By Grady Carrick, M.S., M.P.A., Commander, Florida Highway Patrol, Jacksonville, Florida
The IACP National Law Enforcement Challenge (formerly the Chiefs Challenge) is an excellent source of innovative ideas about traffic safety. Hundreds of agencies of all sizes and types submit descriptions of their traffic safety programs to this annual competition. These agencies have found ways to increase occupant restraint use, reduce impaired driving, and curb speeding using a combination of enforcement, training, and public information and education. See a list of the winners from that competition on pages 104-105 in the August 2004 issue of the Police Chief or in the online version of the magazine at www.policechiefmagazine.com Watch the IACP Web site, www.theiacp.org for a forthcoming list of 50 innovative ways to improve traffic safety.
olving today’s traffic safety problems can be challenging for law enforcement agencies. Police managers face the demands of crowded roads, crashes, and dangerous driving behaviors. Coming up with solutions to traffic safety problems can be a daunting task, even for the most experienced manager.
Police organizations around the country are developing innovative activities to promote traffic safety and solve related problems. Replicating these activities can give police leaders a fresh approach to making roadways safer.
|A trooper with the Florida Highway Patrol goes undercover to detect speeding motorists.|
Enforcement is part of any traffic safety initiative, and some police agencies are having success with covert enforcement. In Jacksonville, Florida, the Florida Highway Patrol dresses a trooper as a construction worker and positions him in highway work zones. As he operates a laser radar unit, he blends into the environment, allowing for the detection of speeders who are endangering workers and other motorists alike. A similar program in Kissimmee, Florida, takes the idea of covert enforcement to an even higher level: officers conduct enforcement activities while dressed as stranded motorists and even street-corner vagrants to catch offenders who keep a keen eye out for the police and only obey the law when police are visibly present.
Other innovative enforcement programs seek to maximize available manpower. The Minnesota State Patrol (MSP), for instance, begins special enforcement periods during which all personnel in the agency, regardless of rank, are required to work traffic enforcement. In Alameda County, California, officers from 21 separate police agencies work together to conduct impaired driving enforcement efforts on one area of the county at a time.
Training officers is an important part of any traffic safety effort, but delivery of relevant, timely, and useful training about traffic safety need not be a burden even for smaller agencies. The Olney, Illinois, Police Department convinced local businesses to fund travel for an officer to attend a child passenger safety technician course in a nearby city. Taking innovation a step further, agencies in Pennsylvania that participate in a DUI operation called Operation Nighthawk receive refresher training in addition to speeches from motivational speakers. In Florida, officers are taught how to go about requesting re-examination for elderly drivers they suspect may not be suitable for licensing.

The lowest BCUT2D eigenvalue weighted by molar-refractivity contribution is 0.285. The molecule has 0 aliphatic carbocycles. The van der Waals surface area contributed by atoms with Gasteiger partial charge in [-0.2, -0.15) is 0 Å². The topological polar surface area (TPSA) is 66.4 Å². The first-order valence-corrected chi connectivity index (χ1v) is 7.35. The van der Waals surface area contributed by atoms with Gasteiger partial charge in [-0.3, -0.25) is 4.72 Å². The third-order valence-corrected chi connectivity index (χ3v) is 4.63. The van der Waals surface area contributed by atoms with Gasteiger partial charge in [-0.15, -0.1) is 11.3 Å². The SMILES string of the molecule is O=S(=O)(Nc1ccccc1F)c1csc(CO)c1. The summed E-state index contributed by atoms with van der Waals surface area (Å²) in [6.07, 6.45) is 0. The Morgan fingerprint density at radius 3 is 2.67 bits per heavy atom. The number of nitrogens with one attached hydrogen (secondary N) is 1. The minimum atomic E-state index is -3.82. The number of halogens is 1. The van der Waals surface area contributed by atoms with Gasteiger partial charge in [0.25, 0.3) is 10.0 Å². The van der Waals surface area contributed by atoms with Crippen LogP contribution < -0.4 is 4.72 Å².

Public Information and Education
Schools can help police reach an important target population: teen drivers. In some jurisdictions, schools and police work with fire and emergency medical officials and MADD to stage mock DUI crashes to show students the realities of emergency response to the crash scene, death notifications, funerals, and the sentencing of drunk drivers. In New Kent County, Virginia, the sheriff’s office worked with the local high school to create a student seat belt use policy.
Old-fashioned public relations sometimes work the best when promoting safety. Partnering with local fast food restaurants, officers from some agencies distribute coupons for free french fries, beverages, or desserts at drive-through lines to children who are properly buckled up. To help combat impaired driving, some agencies obtain the permission of local retailers to attach tags bearing safety messages to bottles of wine, beer, and liquor.
Other Interesting Approaches
In Albuquerque, New Mexico, and many other jurisdictions, the police department arranges for free a cab ride home for drinkers and a free tow home for their vehicles. In Chesterfield County, Virginia, motorists convicted of DUI are required to reimburse the arresting agency for costs associated with their arrest, booking, and conviction. The Arizona Department of Public Safety partners with a local college to train and certify officers to withdraw blood from DUI suspects under certain conditions.
There is no need to reinvent the wheel when it comes to traffic safety initiatives. Agencies around the country have found ways to promote traffic safety and solve traffic-related problems. The adept manager need only replicate the ingenuity of others and build upon their success.